For the first time in a long time, my sleep was uninterrupted. No dreams, no anything. I was at peace. I slept for about nine hours. When I woke up, it was seven forty-five. I figured I should probably eat so, still in the clothes I had worn earlier in the day, I called Shin Hoo’s Chinese Garden and ordered orange chicken, two vegetable egg rolls, and half a dozen fortune cookies. Fifteen minutes later, the delivery guy showed up. Being in a charitable mood, I told him to keep the six dollar tip. He smiled, thanked me, and took off, as if sure I had made a mistake and would at any moment tell him there was no tip.

I ate with only Fuse on as my company. One of their funniest shows, The Whitest Kids You Know, was on. Though it was a repeat I had already seen, it still made me laugh out loud. I finished my food and then decided to call my dad. It had been some time since I had seen him, having only visited for a week or two during the summer.

I picked up the phone and had to pause for a moment to think of the once so familiar number. He still lived in the same house. Mom and I had lived with him too until I was five. Then they separated and Dad got the house. Mom got me. Two years later, Dad got the divorce papers.

So I called and on the third ring, he picked up. His voice was a lot different than it had been this summer, his cheery, energetic voice seemed flat and tired. I guess this is what he sounded like when he wasn’t putting on an act for me. He must really be miserable without Mom.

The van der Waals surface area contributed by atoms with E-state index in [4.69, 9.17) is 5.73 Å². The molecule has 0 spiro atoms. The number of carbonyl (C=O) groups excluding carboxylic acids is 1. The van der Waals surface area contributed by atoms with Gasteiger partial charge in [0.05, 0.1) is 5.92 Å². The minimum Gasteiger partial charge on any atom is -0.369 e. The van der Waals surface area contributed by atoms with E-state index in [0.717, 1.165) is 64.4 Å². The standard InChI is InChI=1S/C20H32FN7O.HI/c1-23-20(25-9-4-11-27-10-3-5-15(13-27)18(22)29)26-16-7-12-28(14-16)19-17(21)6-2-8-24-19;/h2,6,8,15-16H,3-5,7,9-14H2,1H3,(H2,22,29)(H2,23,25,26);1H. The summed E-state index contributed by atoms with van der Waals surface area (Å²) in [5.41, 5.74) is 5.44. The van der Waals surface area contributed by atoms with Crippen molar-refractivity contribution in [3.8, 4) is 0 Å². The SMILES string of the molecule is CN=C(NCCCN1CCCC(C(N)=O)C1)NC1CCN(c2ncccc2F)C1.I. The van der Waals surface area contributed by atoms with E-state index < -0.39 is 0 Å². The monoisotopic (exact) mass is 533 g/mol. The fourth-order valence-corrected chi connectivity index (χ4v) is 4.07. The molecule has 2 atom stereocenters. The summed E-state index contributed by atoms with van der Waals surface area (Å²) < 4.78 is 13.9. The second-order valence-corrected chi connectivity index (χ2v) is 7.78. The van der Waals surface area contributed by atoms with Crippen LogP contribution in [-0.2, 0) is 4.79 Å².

“Hello?” He answered, his voice groggy.

“Hey Dad, it’s me,” I said, acting cheery. I don’t know why I felt the need to act with him. I guess it was a kind of silent contract between us. I sound happy and excited and don’t talk about Mom. He sounds happy and energetic and doesn’t ask about the move, because there is always a move, or friends, because they never exist. It always works out good because then we don’t have to worry about awkward silences.

“Chris sweetie. How are you?” He asked, quickly changing into his usual cheery self.

“Fine,” I replied. Another part of our silent contract is never revealing our true feelings. It was practically taboo.

“So, I see you’re coming to live with me. Your mother told me you’d be arriving on Saturday. She managed to get an earlier flight than expected. You should arrive here by four o’clock. I’ll be so glad to see you again. I’ve missed you,” he said, and I could tell he really meant it.

“I’m leaving tomorrow?” Was the only response I could come up with.